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24 May 2016

Can you keep your home after a divorce?

A big concern for many divorcing couples is whether or not one of the parties is able to retain the family home after the financial aspects of the divorce have been dealt with.

This can be a particular worry to couples with children, who don’t want to disrupt the family home and also those couples who agree that retaining the home would be better for one of the parties, for example, for work reasons.  In addition, with the over 50s now accounting for the largest increase in the divorce rate, according to Government statistics, selling the long held and often loved family home can result in a big loss.  According to recent research from the Nationwide, 28% of divorcing couples end up selling their home.

To try and overcome this problem, some lenders are considering introducing a new style, potentially innovative, mortgage that will allow one of the parties to stay in the home after divorce, even if they do not have the financial means to do so.

Dubbed “the divorce mortgage”, the new style mortgage would allow one of the parties to borrow enough money to buy out the other so that they can stay in the home.  This new style mortgage does not exist yet but some brokers predict that it could be introduced as soon as the end of 2016.  It would appear that lenders are realising that this is an underserved area and therefore they need to think of innovative ways to enable one party to a divorce to retain the family home.

The way it is anticipated this will work is that the lender would give the party who wishes to retain the home a lump sum, which they could use to buy out the other party.  The lender would also lend an extra amount that would be deposited in the savings account and used to pay the interest on the loan over a set period of time.  At the end of the period, the borrowing party can either sell and pay the lender back from the equity in the home, or take on the full mortgage themselves if their circumstances have changed.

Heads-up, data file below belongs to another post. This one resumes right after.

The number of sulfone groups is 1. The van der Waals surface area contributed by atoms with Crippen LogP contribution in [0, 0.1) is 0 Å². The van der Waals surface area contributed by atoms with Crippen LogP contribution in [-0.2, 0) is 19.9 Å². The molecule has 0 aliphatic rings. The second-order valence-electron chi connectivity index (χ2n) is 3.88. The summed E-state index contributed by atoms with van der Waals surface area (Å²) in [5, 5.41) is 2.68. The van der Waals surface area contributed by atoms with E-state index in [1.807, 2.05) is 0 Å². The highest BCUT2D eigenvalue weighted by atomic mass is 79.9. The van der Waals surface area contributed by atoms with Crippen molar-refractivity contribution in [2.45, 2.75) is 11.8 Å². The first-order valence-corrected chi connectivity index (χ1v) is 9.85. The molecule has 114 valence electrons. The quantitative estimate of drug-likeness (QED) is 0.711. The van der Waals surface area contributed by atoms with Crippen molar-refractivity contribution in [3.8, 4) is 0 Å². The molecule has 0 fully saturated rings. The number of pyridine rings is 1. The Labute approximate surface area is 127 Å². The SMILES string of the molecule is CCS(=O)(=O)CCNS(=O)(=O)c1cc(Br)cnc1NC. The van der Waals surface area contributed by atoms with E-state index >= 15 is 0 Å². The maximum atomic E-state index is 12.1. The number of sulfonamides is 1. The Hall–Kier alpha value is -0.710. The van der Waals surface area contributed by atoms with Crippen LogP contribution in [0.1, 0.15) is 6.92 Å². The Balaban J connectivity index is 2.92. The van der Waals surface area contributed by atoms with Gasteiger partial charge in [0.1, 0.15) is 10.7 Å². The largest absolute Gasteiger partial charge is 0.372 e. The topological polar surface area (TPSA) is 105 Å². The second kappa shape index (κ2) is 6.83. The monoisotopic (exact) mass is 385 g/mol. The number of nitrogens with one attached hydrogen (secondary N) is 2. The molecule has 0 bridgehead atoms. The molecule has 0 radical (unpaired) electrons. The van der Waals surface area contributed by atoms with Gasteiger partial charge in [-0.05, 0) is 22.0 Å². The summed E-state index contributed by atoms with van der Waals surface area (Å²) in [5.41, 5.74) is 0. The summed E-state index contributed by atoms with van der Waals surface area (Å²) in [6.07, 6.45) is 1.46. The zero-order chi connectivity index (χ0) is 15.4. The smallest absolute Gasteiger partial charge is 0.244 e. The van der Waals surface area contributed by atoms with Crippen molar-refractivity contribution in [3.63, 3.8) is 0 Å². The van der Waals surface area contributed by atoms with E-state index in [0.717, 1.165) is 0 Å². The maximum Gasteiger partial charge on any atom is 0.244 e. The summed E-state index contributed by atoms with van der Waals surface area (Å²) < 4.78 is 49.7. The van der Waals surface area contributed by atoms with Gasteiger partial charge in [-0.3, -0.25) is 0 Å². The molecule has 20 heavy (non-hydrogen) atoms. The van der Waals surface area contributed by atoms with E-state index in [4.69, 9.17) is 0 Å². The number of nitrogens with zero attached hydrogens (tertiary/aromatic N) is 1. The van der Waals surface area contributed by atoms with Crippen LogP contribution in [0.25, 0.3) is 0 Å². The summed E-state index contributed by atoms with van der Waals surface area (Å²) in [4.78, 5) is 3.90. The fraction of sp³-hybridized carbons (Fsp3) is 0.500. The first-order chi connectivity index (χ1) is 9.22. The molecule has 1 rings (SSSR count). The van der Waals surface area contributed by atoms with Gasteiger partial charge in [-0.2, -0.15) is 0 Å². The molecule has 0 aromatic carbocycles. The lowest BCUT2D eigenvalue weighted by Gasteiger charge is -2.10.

If there are children, the term could be for as long as any children are in full time education.

Amanda Owens, family solicitor, comments:

“The concept of a “divorce mortgage”, on the face of it, sounds like a good option for divorcing couples to consider.  Clients always find it extremely stressful when going through a divorce but especially when they are faced with having to sell the often much loved family home.  Currently the options for clients in this situation are limited.  It is often the case that clients have to look to family members or friends to provide the funds to help release the other party from any existing mortgage and to help them raise the necessary lump sum to pay off the other party.  Not everyone, however, is in the fortunate position where they can call on such help and so a “divorce mortgage” would give clients another option to look at.  Unfortunately, as solicitors we cannot give financial advice and so it is always essential that a client seeks professional advice from a financial adviser before entering into such a financial commitment.  However, it may well be a viable option for many.”

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